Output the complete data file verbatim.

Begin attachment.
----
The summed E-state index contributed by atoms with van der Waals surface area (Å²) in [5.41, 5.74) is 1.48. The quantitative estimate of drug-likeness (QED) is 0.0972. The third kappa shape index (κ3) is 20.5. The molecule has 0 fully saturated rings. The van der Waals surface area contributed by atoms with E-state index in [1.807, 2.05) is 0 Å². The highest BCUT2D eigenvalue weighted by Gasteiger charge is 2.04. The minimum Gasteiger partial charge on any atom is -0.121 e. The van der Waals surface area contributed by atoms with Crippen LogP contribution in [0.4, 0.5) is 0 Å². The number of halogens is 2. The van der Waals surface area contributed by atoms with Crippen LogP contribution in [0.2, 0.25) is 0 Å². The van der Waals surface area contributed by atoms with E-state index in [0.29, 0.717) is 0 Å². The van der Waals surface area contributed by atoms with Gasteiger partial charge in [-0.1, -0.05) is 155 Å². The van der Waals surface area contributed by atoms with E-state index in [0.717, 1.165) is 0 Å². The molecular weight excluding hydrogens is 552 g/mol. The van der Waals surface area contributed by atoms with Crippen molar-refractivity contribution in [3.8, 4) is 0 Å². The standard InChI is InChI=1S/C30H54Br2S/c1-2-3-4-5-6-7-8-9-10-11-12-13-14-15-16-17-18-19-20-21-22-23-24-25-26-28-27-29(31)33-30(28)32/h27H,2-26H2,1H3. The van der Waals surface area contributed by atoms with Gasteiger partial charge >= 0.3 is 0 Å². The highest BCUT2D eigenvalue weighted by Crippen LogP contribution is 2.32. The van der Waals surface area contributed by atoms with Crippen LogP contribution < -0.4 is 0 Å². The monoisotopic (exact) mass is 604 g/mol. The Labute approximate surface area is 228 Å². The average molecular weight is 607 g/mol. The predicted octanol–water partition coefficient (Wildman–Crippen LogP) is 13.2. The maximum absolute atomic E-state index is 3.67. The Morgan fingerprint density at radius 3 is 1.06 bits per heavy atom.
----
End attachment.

The summed E-state index contributed by atoms with van der Waals surface area (Å²) in [5.41, 5.74) is 1.48. The quantitative estimate of drug-likeness (QED) is 0.0972. The third kappa shape index (κ3) is 20.5. The molecule has 0 fully saturated rings. The van der Waals surface area contributed by atoms with E-state index in [1.807, 2.05) is 0 Å². The highest BCUT2D eigenvalue weighted by Gasteiger charge is 2.04. The minimum Gasteiger partial charge on any atom is -0.121 e. The van der Waals surface area contributed by atoms with Crippen LogP contribution in [0.4, 0.5) is 0 Å². The number of halogens is 2. The van der Waals surface area contributed by atoms with Crippen LogP contribution in [0.2, 0.25) is 0 Å². The van der Waals surface area contributed by atoms with E-state index in [0.29, 0.717) is 0 Å². The van der Waals surface area contributed by atoms with Gasteiger partial charge in [-0.1, -0.05) is 155 Å². The van der Waals surface area contributed by atoms with E-state index in [0.717, 1.165) is 0 Å². The molecular weight excluding hydrogens is 552 g/mol. The van der Waals surface area contributed by atoms with Crippen molar-refractivity contribution in [3.8, 4) is 0 Å². The standard InChI is InChI=1S/C30H54Br2S/c1-2-3-4-5-6-7-8-9-10-11-12-13-14-15-16-17-18-19-20-21-22-23-24-25-26-28-27-29(31)33-30(28)32/h27H,2-26H2,1H3. The van der Waals surface area contributed by atoms with Gasteiger partial charge >= 0.3 is 0 Å². The highest BCUT2D eigenvalue weighted by Crippen LogP contribution is 2.32. The van der Waals surface area contributed by atoms with Crippen LogP contribution < -0.4 is 0 Å². The monoisotopic (exact) mass is 604 g/mol. The Labute approximate surface area is 228 Å². The average molecular weight is 607 g/mol. The predicted octanol–water partition coefficient (Wildman–Crippen LogP) is 13.2. The maximum absolute atomic E-state index is 3.67. The Morgan fingerprint density at radius 3 is 1.06 bits per heavy atom.